Insurance Horror Stories
By PAUL KRUGMAN
New York Times
September 22, 2006
“When Steve and Leslie Shaeffer’s daughter, Selah, was diagnosed at age 4 with a potentially fatal tumor in her jaw, they figured their health insurance would cover the bulk of her treatment costs.” But “shortly after Selah’s medical bills hit $20,000, Blue Cross stopped covering them and eventually canceled her coverage retroactively.”
So begins a recent report in The Los Angeles Times titled “Sick but Insured? Think Again,” which offers a series of similar horror stories, and suggests that these stories represent a growing trend: more and more health insurers are finding ways to yank your insurance when you get sick.
This trend helps explain something that has been puzzling me: why is the health insurance industry growing rapidly, even as it covers fewer Americans?
Between 2000 and 2005, the number of Americans with private health insurance coverage fell by 1 percent. But over the same period, employment at health insurance companies rose a remarkable 32 percent. What are all those extra employees doing?
Now we know at least part of the answer: they’re working harder than ever at identifying people who really need medical care, and ensuring that they don’t get it. In the past, they mainly concentrated on screening out applicants likely to get sick. Now, it seems, they’re also devoting a lot of effort to finding pretexts for revoking insurance after they’ve already granted it. They typically do this by claiming that they weren’t notified about some pre-existing condition, even if the insured wasn’t aware of that condition when he or she bought the policy.
Welcome to the ugly world of American health care economics.
Health care is poised to become America’s largest industry. Employment in manufacturing, which once dominated the economy, has fallen 18 percent since 2000, to 14.2 million. Meanwhile, employment in the private health services industry has risen 16 percent, to 12.6 million. Another 1.3 million people are employed at government hospitals. So we’re quickly approaching the point at which more Americans will be employed delivering health care than are employed producing manufactured goods.
Yet even as health care becomes the core of the American economy, our system of paying for health care remains sick, and is getting sicker.
Because everyone faces some risk of incurring huge medical costs, only the superrich can afford to be without health insurance. Yet private insurers try to refuse coverage to those most likely to need it, and deny payment whenever they can get away with it.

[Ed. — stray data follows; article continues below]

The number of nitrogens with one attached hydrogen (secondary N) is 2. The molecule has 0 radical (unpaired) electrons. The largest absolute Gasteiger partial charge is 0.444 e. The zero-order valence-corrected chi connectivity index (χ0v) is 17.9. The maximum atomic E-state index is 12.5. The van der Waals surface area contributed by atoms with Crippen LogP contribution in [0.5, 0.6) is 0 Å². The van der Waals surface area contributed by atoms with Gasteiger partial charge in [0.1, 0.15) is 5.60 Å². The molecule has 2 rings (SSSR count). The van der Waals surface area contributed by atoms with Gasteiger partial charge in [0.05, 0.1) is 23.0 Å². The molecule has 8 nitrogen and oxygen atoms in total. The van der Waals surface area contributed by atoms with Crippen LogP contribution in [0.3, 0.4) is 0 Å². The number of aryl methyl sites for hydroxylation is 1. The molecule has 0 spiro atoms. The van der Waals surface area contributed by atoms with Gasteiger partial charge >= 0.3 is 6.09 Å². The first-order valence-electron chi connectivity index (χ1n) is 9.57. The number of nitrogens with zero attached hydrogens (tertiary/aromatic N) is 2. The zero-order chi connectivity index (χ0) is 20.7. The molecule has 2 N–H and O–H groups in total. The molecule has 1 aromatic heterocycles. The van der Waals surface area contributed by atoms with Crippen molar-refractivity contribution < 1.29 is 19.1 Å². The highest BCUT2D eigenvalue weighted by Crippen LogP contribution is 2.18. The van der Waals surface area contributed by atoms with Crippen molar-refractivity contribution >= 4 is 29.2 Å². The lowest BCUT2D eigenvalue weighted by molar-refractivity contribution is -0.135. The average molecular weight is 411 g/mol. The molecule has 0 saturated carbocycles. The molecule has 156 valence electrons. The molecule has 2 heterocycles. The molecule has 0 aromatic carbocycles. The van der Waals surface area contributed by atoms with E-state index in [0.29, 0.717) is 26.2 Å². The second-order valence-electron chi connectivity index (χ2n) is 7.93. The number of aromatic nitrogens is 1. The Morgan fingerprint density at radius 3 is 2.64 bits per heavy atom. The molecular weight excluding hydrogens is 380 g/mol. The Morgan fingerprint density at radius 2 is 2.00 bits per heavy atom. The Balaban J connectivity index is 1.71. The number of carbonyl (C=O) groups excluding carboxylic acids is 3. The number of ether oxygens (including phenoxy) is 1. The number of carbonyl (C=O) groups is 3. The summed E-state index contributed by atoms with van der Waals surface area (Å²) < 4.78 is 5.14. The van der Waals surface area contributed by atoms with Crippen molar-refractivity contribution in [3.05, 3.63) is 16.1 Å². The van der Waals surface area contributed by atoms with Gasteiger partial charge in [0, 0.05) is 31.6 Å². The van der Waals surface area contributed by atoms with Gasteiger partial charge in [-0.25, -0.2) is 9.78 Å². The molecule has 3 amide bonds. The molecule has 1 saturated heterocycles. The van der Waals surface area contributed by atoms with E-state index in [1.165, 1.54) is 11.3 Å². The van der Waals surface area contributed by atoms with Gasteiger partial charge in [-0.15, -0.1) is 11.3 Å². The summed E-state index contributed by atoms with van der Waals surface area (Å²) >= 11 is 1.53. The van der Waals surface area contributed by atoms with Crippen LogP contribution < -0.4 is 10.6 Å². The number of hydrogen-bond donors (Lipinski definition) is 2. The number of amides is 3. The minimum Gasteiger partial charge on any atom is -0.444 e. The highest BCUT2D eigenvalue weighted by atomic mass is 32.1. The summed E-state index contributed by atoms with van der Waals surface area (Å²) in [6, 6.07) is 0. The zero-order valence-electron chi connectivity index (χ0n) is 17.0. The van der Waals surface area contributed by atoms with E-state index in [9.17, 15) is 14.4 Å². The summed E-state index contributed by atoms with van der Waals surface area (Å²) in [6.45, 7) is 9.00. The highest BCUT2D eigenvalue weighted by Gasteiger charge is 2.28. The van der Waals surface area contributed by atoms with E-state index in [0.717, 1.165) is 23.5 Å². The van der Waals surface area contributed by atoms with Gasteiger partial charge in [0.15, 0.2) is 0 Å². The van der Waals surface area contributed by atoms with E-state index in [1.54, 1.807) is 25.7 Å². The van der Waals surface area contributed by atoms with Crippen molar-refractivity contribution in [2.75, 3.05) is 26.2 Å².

The point isn’t that they’re evil or greedy (although you do wonder how the people who cut off the Schaeffers can look themselves in the mirror). The fact is that cruelty and injustice are the inevitable result of the current rules of the game. Blue Shield of California is a nonprofit insurance provider, yet as a spokesman put it, if his organization doesn’t follow the for-profit practice of selectively covering only the healthiest people, “we will end up with all the high-risk people.”
Now, before you panic about the state of your own coverage, you should know that the horror stories in The Los Angeles Times article all involve individual insurance; if your coverage comes via your employer, you’re reasonably secure against sudden cancellation.
But employment-based insurance is in rapid decline, as employers balk at the cost and more and more companies adopt Wal-Mart-style minimal-benefit policies. That’s why many people are turning to individual insurance — only to find out, in some cases, that they didn’t get what they thought they paid for.
And here’s the thing: it’s all unnecessary.
Every other wealthy nation manages to provide almost all its citizens with guaranteed health insurance, while spending less on health care than we do. And there’s no mystery why: we’re paying the price for pointless, destructive reliance on private insurers. Medicare, which is a universal health insurance program for older Americans, spends less than 2 cents of every dollar on administrative costs, leaving 98 cents to pay for medical care. By contrast, private insurance companies spend only around 80 cents of each dollar in premiums on medical care; much of the remaining 20 cents is spent denying insurance to those who need it.
If we had a universal system — Medicare for everyone — there would be no more horror stories like those reported by The Los Angeles Times. And we’d almost certainly spend less on health care than we do now.